As sure as a cold front follows a December snowfall, the end-of-year economic forecast and the state budget projections bring on the howls that Minnesota government is too big and taxes have to be cut.
The latest forecast shows a $1 billion variance to the positive, and evidence abounds that Minnesota’s economy is performing well above national averages, despite predictions that the 2013 tax increases would be bad for business and slow our recovery.
For the anti-government types, however, it doesn’t matter whether the economic forecast shows a surplus or a shortage. If it’s the former, government is growing out of control and tax rates must be slashed. If it’s the latter, government is living beyond our means to support it, and spending must be slashed — taxes too.
Fortunately, polling consistently shows that most Minnesotans in good times favor a common-sense mix of tax reductions, some additional spending (also known as public investment in schools, roads, health care and other public goods), or restoration of budget reserves. In bad times and shortages, most Minnesotans sensibly favor a mix of revenue increases, budget cuts and accounting shifts or use of reserves.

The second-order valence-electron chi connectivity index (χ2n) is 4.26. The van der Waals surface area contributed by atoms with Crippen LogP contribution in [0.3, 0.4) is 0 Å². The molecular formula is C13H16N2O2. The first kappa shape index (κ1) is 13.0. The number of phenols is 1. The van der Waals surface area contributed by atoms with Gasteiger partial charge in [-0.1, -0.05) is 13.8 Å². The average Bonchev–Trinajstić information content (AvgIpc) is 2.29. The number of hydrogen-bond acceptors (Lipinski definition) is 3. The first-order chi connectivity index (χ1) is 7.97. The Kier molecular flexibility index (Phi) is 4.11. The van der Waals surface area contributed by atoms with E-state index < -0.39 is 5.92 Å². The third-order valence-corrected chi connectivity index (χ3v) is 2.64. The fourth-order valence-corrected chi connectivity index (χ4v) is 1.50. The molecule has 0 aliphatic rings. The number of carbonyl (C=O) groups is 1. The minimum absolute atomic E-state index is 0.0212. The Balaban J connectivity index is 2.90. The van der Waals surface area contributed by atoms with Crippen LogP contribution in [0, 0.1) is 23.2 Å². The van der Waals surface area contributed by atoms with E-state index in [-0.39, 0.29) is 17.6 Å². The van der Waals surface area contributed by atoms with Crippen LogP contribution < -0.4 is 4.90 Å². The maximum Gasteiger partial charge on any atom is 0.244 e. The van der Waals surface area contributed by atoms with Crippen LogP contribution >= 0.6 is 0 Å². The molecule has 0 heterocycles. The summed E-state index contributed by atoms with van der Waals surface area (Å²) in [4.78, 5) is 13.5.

And although election-year dynamics last week created a bipartisan reaction that immediately prioritized repayment of shifts to school districts, and tax cuts, much of this surplus really must be earmarked for further public investment in human capital and infrastructure.
These are among the best investment opportunities:
n Dramatic progress was achieved on early childhood education funding in the 2013 session, but the funding level for the new scholarship programs will only support about 10 percent of the at-risk families seeking high quality pre-kindergarten programs. Economists and business leaders argue that those investments make a huge difference in later school success, and are crucial to Minnesota’s economic viability. Almost 40 percent of our kids in public schools are in families with incomes low enough to qualify for the reduced price school lunch program, and as many as half our kindergartners are not as prepared as they should be for school.
n Minnesota’s investment portfolio in K-12 education was sensibly recast in the 2013 session under a new label that describes its purpose as “World’s Best Workforce.’’ School districts are being required to plan for closing achievement gaps by race and income, and improving readiness for post-secondary completion, and they will need more resources to do this vital business-building work. Adjusted for inflation and as a percentage of personal income, our investment in this imperative has lagged and has fallen considerably below our effort in the 1990s. Some progress also was made in 2013 for funding higher education requests, providing tuition relief for families, but investments that improve the quality and reduce the costs of higher education remain a top priority. Our MnSCU and University of Minnesota systems properly should be seen as engines of our prosperity.